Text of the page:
The affiliation on my voter card has been changed to unaffiliated. You might consider doing the same in order to make the point that needs to be made. There was a time when there was a difference between the (R) and the (D) that followed the names of politicians. Those differences are indiscernable now. And that is why Republicans lost the last election. And that is why they will continue to lose.

Compromise between poison and water results in death. And that is what will happen to our republic if we let go of the principles upon which it was founded.

Please don't forget that Re... (Below threshold)
David:

Please don't forget that Reagan was villified as well. The press thought that his funeral was over the top, Iran/Contra, too old, not willing to compromise with congress, loose cannon, star wars?...
The moderate right did not like him either until he mollified them by bringing in George H.W. Bush.
Reagan had his faults. We all tend to remember the good things and forget the bad ones like first serious girl friend in high school. You remember all the good times but don't think of the times where you age glad you didn't marry her!
George W. has made his share of mistakes. He thought a Democrat in Washington would be like a Democrat in Texas. That you could work with them, give them the credit for something and we could all live together resonably well. He was wrong on that score. He could have been a better party leader but I think we only have to look at the deterioration of the Republican congress after years in control. They lacked leadership and focus in their own group as well. So there is fault on both sides there.
I think if it were not for three RHINOS in the Senate we would now have privatized social security and have avoided the whole financial meltdown by having the votes to have fixed the problem before it started.
Guys, We can go on and on...
I have wanted to tear my hair out at times because of G.W. but if he were not a fighter and have given up what would we be saying right about now as Al Gore was leaving office.

WildWillie: how do you figu... (Below threshold)

WildWillie: how do you figure we as a country are better off now than we were 8 years ago?

Eight years ago:

* We weren't in the middle of a huge recession. We are now.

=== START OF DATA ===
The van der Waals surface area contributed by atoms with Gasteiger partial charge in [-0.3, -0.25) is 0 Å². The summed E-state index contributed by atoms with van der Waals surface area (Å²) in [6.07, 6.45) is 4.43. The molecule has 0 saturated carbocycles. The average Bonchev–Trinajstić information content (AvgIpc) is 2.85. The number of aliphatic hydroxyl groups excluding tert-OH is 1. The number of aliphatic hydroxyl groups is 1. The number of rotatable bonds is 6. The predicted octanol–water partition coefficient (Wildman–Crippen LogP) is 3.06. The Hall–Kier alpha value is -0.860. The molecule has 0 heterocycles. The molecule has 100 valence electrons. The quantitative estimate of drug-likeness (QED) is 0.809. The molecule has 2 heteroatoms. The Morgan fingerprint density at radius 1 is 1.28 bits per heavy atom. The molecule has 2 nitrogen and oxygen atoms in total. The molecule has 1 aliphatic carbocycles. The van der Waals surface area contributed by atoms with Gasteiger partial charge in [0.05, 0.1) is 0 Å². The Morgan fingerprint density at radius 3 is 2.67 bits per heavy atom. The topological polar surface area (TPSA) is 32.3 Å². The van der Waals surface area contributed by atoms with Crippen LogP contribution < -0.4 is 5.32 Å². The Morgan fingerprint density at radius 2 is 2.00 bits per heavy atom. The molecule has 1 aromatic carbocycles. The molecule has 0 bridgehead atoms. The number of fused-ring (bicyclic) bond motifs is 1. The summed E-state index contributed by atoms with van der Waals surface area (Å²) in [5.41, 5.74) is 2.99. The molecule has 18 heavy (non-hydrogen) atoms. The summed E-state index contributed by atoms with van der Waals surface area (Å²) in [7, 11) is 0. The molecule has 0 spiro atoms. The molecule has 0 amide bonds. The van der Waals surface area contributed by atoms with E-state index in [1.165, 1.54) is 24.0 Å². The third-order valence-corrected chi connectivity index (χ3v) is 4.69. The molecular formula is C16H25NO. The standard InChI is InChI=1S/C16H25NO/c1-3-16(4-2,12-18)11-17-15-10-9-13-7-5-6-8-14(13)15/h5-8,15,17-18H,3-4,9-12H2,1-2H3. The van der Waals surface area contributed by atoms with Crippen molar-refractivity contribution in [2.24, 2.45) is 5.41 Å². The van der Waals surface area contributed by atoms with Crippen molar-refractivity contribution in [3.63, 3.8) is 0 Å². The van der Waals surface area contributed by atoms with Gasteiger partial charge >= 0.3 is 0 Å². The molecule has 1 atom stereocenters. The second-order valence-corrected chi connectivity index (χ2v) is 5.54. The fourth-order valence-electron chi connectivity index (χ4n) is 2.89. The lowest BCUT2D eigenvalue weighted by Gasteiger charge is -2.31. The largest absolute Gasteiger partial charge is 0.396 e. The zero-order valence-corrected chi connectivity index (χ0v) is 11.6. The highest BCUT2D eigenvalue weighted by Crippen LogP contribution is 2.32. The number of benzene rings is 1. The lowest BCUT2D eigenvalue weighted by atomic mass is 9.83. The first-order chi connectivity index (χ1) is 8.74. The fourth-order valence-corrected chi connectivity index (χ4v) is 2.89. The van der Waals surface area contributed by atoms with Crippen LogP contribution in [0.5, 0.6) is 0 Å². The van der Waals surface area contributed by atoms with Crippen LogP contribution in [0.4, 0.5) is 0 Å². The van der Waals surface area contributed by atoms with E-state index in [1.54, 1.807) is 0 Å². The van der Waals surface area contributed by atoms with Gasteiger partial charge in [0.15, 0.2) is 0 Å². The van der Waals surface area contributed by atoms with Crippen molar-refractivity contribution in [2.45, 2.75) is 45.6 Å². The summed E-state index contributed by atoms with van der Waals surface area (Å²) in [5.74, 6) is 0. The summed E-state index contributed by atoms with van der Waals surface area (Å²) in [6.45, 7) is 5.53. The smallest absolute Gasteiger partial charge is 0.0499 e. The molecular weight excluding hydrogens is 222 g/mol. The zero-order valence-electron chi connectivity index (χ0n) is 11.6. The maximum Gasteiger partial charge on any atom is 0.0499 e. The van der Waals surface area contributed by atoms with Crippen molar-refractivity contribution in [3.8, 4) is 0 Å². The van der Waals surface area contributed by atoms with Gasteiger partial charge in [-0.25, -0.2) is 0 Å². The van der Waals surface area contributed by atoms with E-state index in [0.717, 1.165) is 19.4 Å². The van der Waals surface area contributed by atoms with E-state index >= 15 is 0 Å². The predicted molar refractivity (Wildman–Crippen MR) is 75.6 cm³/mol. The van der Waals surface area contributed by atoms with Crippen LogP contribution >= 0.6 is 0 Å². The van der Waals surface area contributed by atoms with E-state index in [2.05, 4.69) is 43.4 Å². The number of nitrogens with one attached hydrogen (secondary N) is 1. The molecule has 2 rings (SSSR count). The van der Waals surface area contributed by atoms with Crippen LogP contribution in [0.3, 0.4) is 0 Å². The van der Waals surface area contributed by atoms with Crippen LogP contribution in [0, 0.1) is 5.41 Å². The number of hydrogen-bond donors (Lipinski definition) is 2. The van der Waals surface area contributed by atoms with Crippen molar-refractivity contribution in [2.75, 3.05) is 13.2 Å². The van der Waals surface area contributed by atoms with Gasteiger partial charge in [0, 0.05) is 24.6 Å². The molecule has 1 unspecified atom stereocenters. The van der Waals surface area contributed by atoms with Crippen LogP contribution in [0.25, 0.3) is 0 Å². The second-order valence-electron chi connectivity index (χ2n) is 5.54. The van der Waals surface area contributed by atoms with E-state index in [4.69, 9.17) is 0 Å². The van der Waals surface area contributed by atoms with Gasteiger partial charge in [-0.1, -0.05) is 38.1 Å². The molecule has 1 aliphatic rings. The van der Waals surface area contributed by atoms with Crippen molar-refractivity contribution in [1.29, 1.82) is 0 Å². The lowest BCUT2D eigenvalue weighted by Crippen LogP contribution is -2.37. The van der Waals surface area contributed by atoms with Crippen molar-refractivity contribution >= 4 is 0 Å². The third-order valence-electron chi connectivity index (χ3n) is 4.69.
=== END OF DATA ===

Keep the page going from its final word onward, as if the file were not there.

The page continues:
* The Dow was over 10,000. It sure ain't now.
* Housing prices were on the rise, they're falling every month now.
* The GOP wasn't humiliated and irrelevant. It is now.
* We hadn't wasted hundreds of billions of dollars and thousands of American lives chasing Bush's illusion that democracy in the Middle East equals peace.
* The federal budget was a fraction of what it is now.
* The federal government wasn't bailing out Detroit, nor was it investing hundreds of billions of dollars in Fannie, Freddie, AIG.
* There was a chance to rein in sub-prime lending and avert the crisis we're now in.
* College tuition was a heck of a lot less, as was health insurance and the price of gas.
* "Brownie, you're doing a heck of a job' and 'slam dunk' weren't fodder for late night comedy.

A good day for another "Bus... (Below threshold)
Brian:

A good day for another "Bush is better than you think" post.

In one sense, Bush's final rating is worse than either Carter's or Truman's, because his disapproval score is significantly higher. Whereas Bush and Carter share identical 34% final job approval ratings, 61% of Americans disapprove of the job Bush is doing, compared with 55% who said they disapproved of Carter in December 1980. Similarly, whereas Bush's final approval rating is slightly higher than Truman's 32% in 1952, his disapproval rating is also higher (61% vs. 56%), resulting in a lower net approval rating for Bush.

Only Richard Nixon was explicitly less popular at the time of his exit than Bush is today. Gallup's final approval polling on Nixon, in which 24% of Americans said they approved of the job he was doing, was conducted Aug. 2-5, 1974, less than a week before Nixon resigned from office over the Watergate break-in political scandal.

Greater disapproval than Carter?! That must make some Republican heads explode.

DJ,I don't think y... (Below threshold)

DJ,